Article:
Waste Policy - tidying up the mess we are in

Waste policy – tidying up the mess we are in

Dieter Helm

18th May 2017

Out-of-sight and out-of-mind could be the motto of waste policy over the last few decades.  We have dumped sewerage in our rivers and offshore, rubbish has gone to landfill sites, plastics into the sea and nuclear waste to storage sites. The results are all around us, from the Great Waste Gyration in the mid Pacific, to the micro plastics in Arctic birds; from the remaining landfill sites to the fly-tipping now so prevalent in the countryside.

There is nothing new is this. The streets of our cities were once literally dumping grounds, causing disease and epidemics, and some of our great rivers were treated as open sewers, all but biologically dead. The first white paper on nuclear waste disposal suggested dumping nuclear waste in deep-sea trenches and abandoned quarry shafts.

Policy advances has usually come ex post. As the problems mount and become politically intolerable, intervention tries to keep up. In a number of areas, it has just about worked. There are no more pea soup fogs, the Tyne and the Thames has witnessed even salmon coming back, and the bins are emptied.

It is widely acknowledged that this is not enough, and that more needs to be done. Air quality in our cities, the biodiversity problems in our rivers, fly-tipping, the continuing role of landfill, and the associated bin collection processes are but examples of the pressures which have been building up. It is a good time to have another go at an ex post attempt to try to do significantly better. There is, after all, no shortage of waste: it keeps piling up, literally.

Very different ideas about what is to be done

If there is a consensus that action is needed, why is it so difficult to make progress? There are at least two distinct reasons for the policy inertia (apart from the obvious one that there is little politically to be gained from facing up in the short term to what is inevitably a long term problem). The first is a fundamental one about the very nature of the problem and the question to which waste policy is supposed to be the answer; and the second is about the institutions, organisations and markets which are supposed to deal with the waste.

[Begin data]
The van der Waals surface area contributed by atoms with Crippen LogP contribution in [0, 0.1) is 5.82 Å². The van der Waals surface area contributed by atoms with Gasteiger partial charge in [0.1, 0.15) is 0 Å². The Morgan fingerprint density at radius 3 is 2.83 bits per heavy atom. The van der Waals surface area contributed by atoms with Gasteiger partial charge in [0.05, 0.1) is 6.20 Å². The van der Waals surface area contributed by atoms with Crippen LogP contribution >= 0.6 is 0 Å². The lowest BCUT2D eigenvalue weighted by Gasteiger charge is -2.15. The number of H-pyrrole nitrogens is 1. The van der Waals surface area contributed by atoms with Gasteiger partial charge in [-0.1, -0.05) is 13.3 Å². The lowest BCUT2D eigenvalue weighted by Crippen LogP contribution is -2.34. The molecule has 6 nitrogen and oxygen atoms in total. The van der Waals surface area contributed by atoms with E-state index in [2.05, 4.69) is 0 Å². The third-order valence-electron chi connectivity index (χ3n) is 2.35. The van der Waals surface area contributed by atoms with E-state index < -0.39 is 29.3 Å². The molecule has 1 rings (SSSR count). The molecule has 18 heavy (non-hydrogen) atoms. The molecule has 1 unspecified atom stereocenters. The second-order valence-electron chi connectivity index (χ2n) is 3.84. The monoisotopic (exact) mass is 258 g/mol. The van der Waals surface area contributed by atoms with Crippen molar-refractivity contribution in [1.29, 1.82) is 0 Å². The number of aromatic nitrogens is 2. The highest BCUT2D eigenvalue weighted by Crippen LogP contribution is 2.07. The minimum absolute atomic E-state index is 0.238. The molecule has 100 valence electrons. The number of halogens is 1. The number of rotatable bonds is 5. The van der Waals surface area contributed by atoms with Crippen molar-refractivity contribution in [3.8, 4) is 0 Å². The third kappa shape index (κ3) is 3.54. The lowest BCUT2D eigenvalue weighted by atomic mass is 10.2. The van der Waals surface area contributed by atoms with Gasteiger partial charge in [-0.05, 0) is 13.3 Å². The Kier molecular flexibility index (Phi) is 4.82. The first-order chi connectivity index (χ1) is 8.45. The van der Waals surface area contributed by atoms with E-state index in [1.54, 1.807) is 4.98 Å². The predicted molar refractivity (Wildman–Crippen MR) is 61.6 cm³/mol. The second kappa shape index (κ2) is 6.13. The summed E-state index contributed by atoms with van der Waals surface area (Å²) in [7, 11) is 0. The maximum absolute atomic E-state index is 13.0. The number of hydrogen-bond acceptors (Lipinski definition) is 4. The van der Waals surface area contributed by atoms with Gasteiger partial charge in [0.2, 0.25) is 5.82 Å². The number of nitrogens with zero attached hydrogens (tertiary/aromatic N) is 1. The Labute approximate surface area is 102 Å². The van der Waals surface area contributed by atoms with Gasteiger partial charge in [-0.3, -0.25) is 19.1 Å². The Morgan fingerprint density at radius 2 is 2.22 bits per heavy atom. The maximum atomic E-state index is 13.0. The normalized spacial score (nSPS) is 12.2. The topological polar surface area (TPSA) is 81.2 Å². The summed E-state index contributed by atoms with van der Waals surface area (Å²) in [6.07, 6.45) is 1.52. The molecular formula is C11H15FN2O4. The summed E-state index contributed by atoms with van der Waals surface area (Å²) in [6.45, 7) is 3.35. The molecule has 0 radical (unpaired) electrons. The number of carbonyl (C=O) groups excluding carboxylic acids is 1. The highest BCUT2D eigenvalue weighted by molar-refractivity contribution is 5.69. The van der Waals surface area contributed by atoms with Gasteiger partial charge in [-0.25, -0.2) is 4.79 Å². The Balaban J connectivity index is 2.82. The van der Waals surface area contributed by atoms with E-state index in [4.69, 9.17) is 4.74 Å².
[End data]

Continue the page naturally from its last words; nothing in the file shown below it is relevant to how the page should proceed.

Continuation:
The conceptual problem can be stylised by thinking about two very different approaches – the “economists” and the more “fundamental environmentalists”. The economists see waste as the consequence of externalities. Economic activities, whether production or consumption, have direct costs and benefits that go through markets and are internalised in companies and through prices, and they have indirect costs and benefits, which companies do not pay for.

Companies have not until very recently paid for any of the carbon dioxide, sulphur dioxide and methane emissions which are by-products of their activities, they have disposed of chemicals to rivers and the sewerage systems, disposed of waste to landfill sites, and left their consumers and local authorities to collect and dispose of the packaging and plastics which come with the products they buy.

The obvious answer is that these externalities should be internalised. The polluters should pay for the costs they impose on others. But this is easier to state than to operationalize. The obvious question to start with is: who are the polluters? Is it the petrochemical companies that make the plastic, the supermarket that sells you the product wrapped in it, or you the customer who gets the benefits that the wrapping brings? Or is it the oil company that extracts the oil and gas in the first place?

Even if the polluter can be identified, how big is the damage? If a farmer allows pesticides to run off into the farm ditches, how can the consequences be measured, and how can these costs be assigned when all the farmer’s neighbours are up to the same game?

This all matters, because one approach widely advocated in waste policy debates is “producer responsibility”. It assumes we know all of the above.